OCTOBER 29, 2014

Status Note: This is an archival copy of the remarks originally posted on the FCC Web site.


Good afternoon. It is terrific honor to be here with you celebrating the 20th anniversary of the World Wide Web Consortium.

We are also here to celebrate another anniversary. This year the Web turned 25. Tim Berners-Lee, the inventor of the Web and our host today gave a talk—a TED Talk—earlier this year and asked that we mark this occasion by coming up with a magna carta for the Web. Now when Tim Berners-Lee has an assignment for us involving the Web, I submit we should listen—and maybe even stand up and salute. So today I want to do my part and respond to his request.

For me, the history of the Web is one of inclusion. It is one that involves breaking down barriers. After all, it is our global town square. It is our individual soapbox and our shared platform for opportunity. It has forever changed the way we connect, create, entertain, educate, and govern ourselves. So looking forward, I submit that our magna carta should include access for people with disabilities.

To put it another way using W3C’s basic premise: The Web is for everyone. So then how can we harness the power of the Web and all the technologies it enables to knock down the remaining walls of exclusion that keep people with disabilities from participating fully in our modern, civic, social, and economic life? That’s a big question. I certainly don’t have all the answers. But I have some ideas.

These ideas have to do with three things: Stevie Wonder, Optical Character Recognition, and Bahrain. Yeah, I know they sound like they have nothing in common. But stick with me and I’ll show you.

So let’s start with Stevie Wonder. A few weeks ago, Stevie Wonder visited me at the Federal Communications Commission, where I work. Now, I admit, I have a cool job. In my role as a regulator, I get to meet lots of interesting people. But legendary musicians are not typically among them. In this case, though, Stevie Wonder is not just a legendary musician. He is also a tireless champion for access to communications and media technology for his fellow Americans with disabilities.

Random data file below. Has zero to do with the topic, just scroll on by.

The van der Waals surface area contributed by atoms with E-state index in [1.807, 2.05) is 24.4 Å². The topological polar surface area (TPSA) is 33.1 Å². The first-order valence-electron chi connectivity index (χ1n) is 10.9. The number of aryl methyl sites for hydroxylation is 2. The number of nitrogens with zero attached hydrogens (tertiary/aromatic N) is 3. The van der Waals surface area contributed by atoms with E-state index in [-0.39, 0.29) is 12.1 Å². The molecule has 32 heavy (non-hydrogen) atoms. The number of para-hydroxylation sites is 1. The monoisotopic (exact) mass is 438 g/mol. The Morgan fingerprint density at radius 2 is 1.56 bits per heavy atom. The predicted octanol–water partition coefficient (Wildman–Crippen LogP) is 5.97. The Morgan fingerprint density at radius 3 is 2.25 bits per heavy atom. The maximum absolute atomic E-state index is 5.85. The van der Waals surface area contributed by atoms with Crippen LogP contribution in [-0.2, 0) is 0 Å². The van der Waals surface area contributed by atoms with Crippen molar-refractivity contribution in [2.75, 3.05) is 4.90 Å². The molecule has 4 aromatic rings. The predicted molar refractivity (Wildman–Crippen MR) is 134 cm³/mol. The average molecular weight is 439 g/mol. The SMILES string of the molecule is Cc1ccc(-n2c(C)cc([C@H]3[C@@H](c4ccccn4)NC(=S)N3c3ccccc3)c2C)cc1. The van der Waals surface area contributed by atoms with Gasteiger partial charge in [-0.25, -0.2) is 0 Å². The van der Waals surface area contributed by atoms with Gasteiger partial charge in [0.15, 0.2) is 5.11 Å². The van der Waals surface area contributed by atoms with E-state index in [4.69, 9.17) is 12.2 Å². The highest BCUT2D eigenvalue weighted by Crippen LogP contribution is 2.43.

This happens to be a passion we share. In fact, the first time I met Stevie Wonder was four years ago, when he stood in in the White House by President Barack Obama as he signed the Twenty-First Century Communications and Video Accessibility Act into law. I was there too—well beyond the spotlight and deep in the audience. But there, none the less. I was there because I had the privilege of working on this historic legislation when I served as counsel to the United States Senate Committee on Commerce, Science, and Transportation. Now if you haven’t heard of this law, you should. Because what this law does is big. It builds on the Americans with Disabilities Act. That means for the 54 million Americans with disabilities, it pries open new opportunity for the Internet era. I will always be proud I had the opportunity to play a small role in its passage.

But I am even prouder of the work that we have done at the FCC to implement this law. Since its passage, we have worked with the disabilities community, equipment manufacturers, broadcasters, and communications companies to put key policies in place. As a result, we have improved closed captioning on a range of video platforms, we have developed video description policies, and we have enhanced the accessibility of user interfaces and video programing guides and menus. This is good stuff. But there is also a broader lesson from the effort implementing this law. By bringing everyone to the table, we have kick started a conversation about accessibility in new technologies by design. If we keep this discussion going, we can do a lot more to extend opportunity and access in the digital age. Because instead of playing an endless game of catch-up, we can have accessibility and innovation walk together hand in hand.

This is how it should be. After all, some of the essential technologies we rely on today first came to market to meet the needs of people with disabilities. This brings me to Optical Character Recognition, or OCR.

In 1974, inventor Ray Kurzweil developed a version of OCR that could recognize printed text in virtually any font. He knew this was powerful, but was struggling to identify practical applications.

Then one day he sat next to a blind man on a plane. This individual told him that one of the biggest obstacles he faced was his inability to read printed material. A chance encounter, sure. But, as the story goes, this encounter inspired Ray Kurzweil to use his omni-font OCR to create a reading machine for the blind.